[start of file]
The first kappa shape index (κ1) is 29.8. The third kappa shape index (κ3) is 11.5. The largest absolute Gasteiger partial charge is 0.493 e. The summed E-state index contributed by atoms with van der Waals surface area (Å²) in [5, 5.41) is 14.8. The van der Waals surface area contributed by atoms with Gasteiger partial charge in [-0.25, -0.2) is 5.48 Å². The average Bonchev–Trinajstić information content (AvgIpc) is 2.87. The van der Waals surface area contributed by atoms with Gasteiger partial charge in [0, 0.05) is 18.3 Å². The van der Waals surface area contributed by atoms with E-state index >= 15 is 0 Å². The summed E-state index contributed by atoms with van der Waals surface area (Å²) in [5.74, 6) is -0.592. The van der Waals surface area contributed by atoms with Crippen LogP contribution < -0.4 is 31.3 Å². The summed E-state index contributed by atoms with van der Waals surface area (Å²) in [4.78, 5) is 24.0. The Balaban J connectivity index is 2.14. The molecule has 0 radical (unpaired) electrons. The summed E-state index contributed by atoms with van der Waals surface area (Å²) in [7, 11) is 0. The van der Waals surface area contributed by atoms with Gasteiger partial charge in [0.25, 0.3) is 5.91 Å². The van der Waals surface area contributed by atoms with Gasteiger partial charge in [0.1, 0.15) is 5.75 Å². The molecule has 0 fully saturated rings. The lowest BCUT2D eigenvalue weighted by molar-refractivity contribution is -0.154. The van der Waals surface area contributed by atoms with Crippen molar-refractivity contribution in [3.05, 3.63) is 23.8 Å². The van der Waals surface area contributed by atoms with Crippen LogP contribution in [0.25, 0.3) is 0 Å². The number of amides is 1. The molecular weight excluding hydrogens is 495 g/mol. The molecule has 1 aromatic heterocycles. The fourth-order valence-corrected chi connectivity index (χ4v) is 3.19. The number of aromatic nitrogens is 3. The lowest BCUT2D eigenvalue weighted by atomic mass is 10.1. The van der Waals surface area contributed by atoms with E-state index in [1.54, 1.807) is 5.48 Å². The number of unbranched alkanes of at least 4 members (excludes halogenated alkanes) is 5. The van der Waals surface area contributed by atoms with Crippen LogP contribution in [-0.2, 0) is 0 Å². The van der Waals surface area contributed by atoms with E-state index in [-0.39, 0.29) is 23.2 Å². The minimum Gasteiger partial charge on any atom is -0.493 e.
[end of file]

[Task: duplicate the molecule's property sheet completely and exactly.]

The first kappa shape index (κ1) is 29.8. The third kappa shape index (κ3) is 11.5. The largest absolute Gasteiger partial charge is 0.493 e. The summed E-state index contributed by atoms with van der Waals surface area (Å²) in [5, 5.41) is 14.8. The van der Waals surface area contributed by atoms with Gasteiger partial charge in [-0.25, -0.2) is 5.48 Å². The average Bonchev–Trinajstić information content (AvgIpc) is 2.87. The van der Waals surface area contributed by atoms with Gasteiger partial charge in [0, 0.05) is 18.3 Å². The van der Waals surface area contributed by atoms with E-state index >= 15 is 0 Å². The summed E-state index contributed by atoms with van der Waals surface area (Å²) in [5.74, 6) is -0.592. The van der Waals surface area contributed by atoms with Crippen LogP contribution < -0.4 is 31.3 Å². The summed E-state index contributed by atoms with van der Waals surface area (Å²) in [4.78, 5) is 24.0. The Balaban J connectivity index is 2.14. The molecule has 0 radical (unpaired) electrons. The summed E-state index contributed by atoms with van der Waals surface area (Å²) in [7, 11) is 0. The van der Waals surface area contributed by atoms with Gasteiger partial charge in [0.25, 0.3) is 5.91 Å². The van der Waals surface area contributed by atoms with Gasteiger partial charge in [0.1, 0.15) is 5.75 Å². The molecule has 0 fully saturated rings. The lowest BCUT2D eigenvalue weighted by molar-refractivity contribution is -0.154. The van der Waals surface area contributed by atoms with Crippen molar-refractivity contribution in [3.05, 3.63) is 23.8 Å². The van der Waals surface area contributed by atoms with Crippen LogP contribution in [0.25, 0.3) is 0 Å². The number of amides is 1. The molecular weight excluding hydrogens is 495 g/mol. The molecule has 1 aromatic heterocycles. The fourth-order valence-corrected chi connectivity index (χ4v) is 3.19. The number of aromatic nitrogens is 3. The lowest BCUT2D eigenvalue weighted by atomic mass is 10.1. The van der Waals surface area contributed by atoms with E-state index in [1.54, 1.807) is 5.48 Å². The number of unbranched alkanes of at least 4 members (excludes halogenated alkanes) is 5. The van der Waals surface area contributed by atoms with Crippen LogP contribution in [-0.2, 0) is 0 Å². The van der Waals surface area contributed by atoms with E-state index in [-0.39, 0.29) is 23.2 Å². The minimum Gasteiger partial charge on any atom is -0.493 e.